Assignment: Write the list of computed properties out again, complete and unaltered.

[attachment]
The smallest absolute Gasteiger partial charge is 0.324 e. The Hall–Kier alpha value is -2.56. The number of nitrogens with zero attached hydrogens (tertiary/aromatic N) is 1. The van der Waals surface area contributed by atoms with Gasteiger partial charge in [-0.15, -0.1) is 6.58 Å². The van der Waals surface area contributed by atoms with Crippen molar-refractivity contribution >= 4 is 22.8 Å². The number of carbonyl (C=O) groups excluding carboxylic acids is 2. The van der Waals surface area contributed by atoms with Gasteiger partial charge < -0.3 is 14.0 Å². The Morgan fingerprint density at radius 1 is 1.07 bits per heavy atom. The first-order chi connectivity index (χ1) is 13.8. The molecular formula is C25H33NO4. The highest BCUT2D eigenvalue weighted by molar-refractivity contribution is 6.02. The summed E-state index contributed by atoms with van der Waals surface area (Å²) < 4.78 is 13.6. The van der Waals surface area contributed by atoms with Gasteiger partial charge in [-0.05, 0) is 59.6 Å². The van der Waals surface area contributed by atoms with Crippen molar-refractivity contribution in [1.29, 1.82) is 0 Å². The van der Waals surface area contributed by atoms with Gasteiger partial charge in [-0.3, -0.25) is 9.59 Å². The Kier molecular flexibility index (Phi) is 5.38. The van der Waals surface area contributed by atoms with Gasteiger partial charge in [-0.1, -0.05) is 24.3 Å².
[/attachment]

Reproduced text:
The smallest absolute Gasteiger partial charge is 0.324 e. The Hall–Kier alpha value is -2.56. The number of nitrogens with zero attached hydrogens (tertiary/aromatic N) is 1. The van der Waals surface area contributed by atoms with Gasteiger partial charge in [-0.15, -0.1) is 6.58 Å². The van der Waals surface area contributed by atoms with Crippen molar-refractivity contribution >= 4 is 22.8 Å². The number of carbonyl (C=O) groups excluding carboxylic acids is 2. The van der Waals surface area contributed by atoms with Gasteiger partial charge < -0.3 is 14.0 Å². The Morgan fingerprint density at radius 1 is 1.07 bits per heavy atom. The first-order chi connectivity index (χ1) is 13.8. The molecular formula is C25H33NO4. The highest BCUT2D eigenvalue weighted by molar-refractivity contribution is 6.02. The summed E-state index contributed by atoms with van der Waals surface area (Å²) < 4.78 is 13.6. The van der Waals surface area contributed by atoms with Gasteiger partial charge in [-0.05, 0) is 59.6 Å². The van der Waals surface area contributed by atoms with Crippen molar-refractivity contribution in [1.29, 1.82) is 0 Å². The van der Waals surface area contributed by atoms with Gasteiger partial charge in [-0.3, -0.25) is 9.59 Å². The Kier molecular flexibility index (Phi) is 5.38. The van der Waals surface area contributed by atoms with Gasteiger partial charge in [-0.1, -0.05) is 24.3 Å².